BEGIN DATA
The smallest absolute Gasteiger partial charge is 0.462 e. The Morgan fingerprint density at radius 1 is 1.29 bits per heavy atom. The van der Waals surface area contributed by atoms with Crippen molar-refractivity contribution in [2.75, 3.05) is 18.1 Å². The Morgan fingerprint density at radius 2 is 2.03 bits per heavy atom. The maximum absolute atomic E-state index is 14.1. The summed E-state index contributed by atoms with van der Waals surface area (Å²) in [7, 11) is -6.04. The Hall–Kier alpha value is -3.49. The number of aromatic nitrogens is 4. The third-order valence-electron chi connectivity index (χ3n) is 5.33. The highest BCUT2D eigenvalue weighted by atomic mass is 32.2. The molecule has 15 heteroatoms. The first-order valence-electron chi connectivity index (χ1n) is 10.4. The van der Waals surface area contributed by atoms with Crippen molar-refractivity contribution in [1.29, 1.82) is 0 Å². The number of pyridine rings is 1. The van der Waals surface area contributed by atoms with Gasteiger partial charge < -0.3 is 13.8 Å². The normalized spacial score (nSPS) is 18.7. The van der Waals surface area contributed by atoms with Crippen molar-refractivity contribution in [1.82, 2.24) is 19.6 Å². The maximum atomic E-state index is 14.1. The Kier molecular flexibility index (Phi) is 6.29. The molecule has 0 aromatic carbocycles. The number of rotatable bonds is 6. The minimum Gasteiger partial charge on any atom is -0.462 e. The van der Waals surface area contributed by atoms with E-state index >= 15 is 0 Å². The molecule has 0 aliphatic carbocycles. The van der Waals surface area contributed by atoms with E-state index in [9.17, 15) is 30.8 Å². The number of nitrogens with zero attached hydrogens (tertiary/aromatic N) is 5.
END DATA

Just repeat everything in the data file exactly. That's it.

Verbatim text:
The smallest absolute Gasteiger partial charge is 0.462 e. The Morgan fingerprint density at radius 1 is 1.29 bits per heavy atom. The van der Waals surface area contributed by atoms with Crippen molar-refractivity contribution in [2.75, 3.05) is 18.1 Å². The Morgan fingerprint density at radius 2 is 2.03 bits per heavy atom. The maximum absolute atomic E-state index is 14.1. The summed E-state index contributed by atoms with van der Waals surface area (Å²) in [7, 11) is -6.04. The Hall–Kier alpha value is -3.49. The number of aromatic nitrogens is 4. The third-order valence-electron chi connectivity index (χ3n) is 5.33. The highest BCUT2D eigenvalue weighted by atomic mass is 32.2. The molecule has 15 heteroatoms. The first-order valence-electron chi connectivity index (χ1n) is 10.4. The van der Waals surface area contributed by atoms with Crippen molar-refractivity contribution in [1.29, 1.82) is 0 Å². The number of pyridine rings is 1. The van der Waals surface area contributed by atoms with Gasteiger partial charge < -0.3 is 13.8 Å². The normalized spacial score (nSPS) is 18.7. The van der Waals surface area contributed by atoms with Crippen molar-refractivity contribution in [1.82, 2.24) is 19.6 Å². The maximum atomic E-state index is 14.1. The Kier molecular flexibility index (Phi) is 6.29. The molecule has 0 aromatic carbocycles. The number of rotatable bonds is 6. The minimum Gasteiger partial charge on any atom is -0.462 e. The van der Waals surface area contributed by atoms with E-state index >= 15 is 0 Å². The molecule has 0 aliphatic carbocycles. The van der Waals surface area contributed by atoms with E-state index in [9.17, 15) is 30.8 Å². The number of nitrogens with zero attached hydrogens (tertiary/aromatic N) is 5.